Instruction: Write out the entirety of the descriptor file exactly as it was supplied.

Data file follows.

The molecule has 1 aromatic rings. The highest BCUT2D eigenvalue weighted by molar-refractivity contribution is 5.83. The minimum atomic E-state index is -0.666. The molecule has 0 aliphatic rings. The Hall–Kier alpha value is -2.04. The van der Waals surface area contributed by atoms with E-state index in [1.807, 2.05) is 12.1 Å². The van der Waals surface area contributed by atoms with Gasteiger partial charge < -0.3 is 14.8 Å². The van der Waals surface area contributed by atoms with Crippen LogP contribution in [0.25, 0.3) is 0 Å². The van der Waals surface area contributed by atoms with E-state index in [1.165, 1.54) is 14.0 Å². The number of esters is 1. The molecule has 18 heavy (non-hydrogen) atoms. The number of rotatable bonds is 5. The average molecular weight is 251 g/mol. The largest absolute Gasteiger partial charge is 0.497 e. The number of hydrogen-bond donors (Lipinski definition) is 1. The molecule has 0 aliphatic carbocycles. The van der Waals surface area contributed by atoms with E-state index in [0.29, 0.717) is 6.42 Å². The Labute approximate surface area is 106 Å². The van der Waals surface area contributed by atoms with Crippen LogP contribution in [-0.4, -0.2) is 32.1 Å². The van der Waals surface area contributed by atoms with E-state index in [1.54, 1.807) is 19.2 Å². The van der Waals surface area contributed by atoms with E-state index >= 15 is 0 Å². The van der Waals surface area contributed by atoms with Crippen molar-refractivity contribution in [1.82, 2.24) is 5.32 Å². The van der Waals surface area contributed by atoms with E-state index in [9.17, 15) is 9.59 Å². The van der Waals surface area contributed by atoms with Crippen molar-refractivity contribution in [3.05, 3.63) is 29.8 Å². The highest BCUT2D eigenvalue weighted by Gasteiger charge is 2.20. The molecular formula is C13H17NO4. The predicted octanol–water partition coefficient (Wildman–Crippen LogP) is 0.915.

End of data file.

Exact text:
The molecule has 1 aromatic rings. The highest BCUT2D eigenvalue weighted by molar-refractivity contribution is 5.83. The minimum atomic E-state index is -0.666. The molecule has 0 aliphatic rings. The Hall–Kier alpha value is -2.04. The van der Waals surface area contributed by atoms with E-state index in [1.807, 2.05) is 12.1 Å². The van der Waals surface area contributed by atoms with Gasteiger partial charge < -0.3 is 14.8 Å². The van der Waals surface area contributed by atoms with Crippen LogP contribution in [0.25, 0.3) is 0 Å². The van der Waals surface area contributed by atoms with E-state index in [1.165, 1.54) is 14.0 Å². The number of esters is 1. The molecule has 18 heavy (non-hydrogen) atoms. The number of rotatable bonds is 5. The average molecular weight is 251 g/mol. The largest absolute Gasteiger partial charge is 0.497 e. The number of hydrogen-bond donors (Lipinski definition) is 1. The molecule has 0 aliphatic carbocycles. The van der Waals surface area contributed by atoms with E-state index in [0.29, 0.717) is 6.42 Å². The Labute approximate surface area is 106 Å². The van der Waals surface area contributed by atoms with Crippen LogP contribution in [-0.4, -0.2) is 32.1 Å². The van der Waals surface area contributed by atoms with E-state index in [1.54, 1.807) is 19.2 Å². The van der Waals surface area contributed by atoms with E-state index >= 15 is 0 Å². The van der Waals surface area contributed by atoms with Crippen molar-refractivity contribution in [1.82, 2.24) is 5.32 Å². The van der Waals surface area contributed by atoms with E-state index in [9.17, 15) is 9.59 Å². The van der Waals surface area contributed by atoms with Crippen molar-refractivity contribution in [3.05, 3.63) is 29.8 Å². The highest BCUT2D eigenvalue weighted by Gasteiger charge is 2.20. The molecular formula is C13H17NO4. The predicted octanol–water partition coefficient (Wildman–Crippen LogP) is 0.915.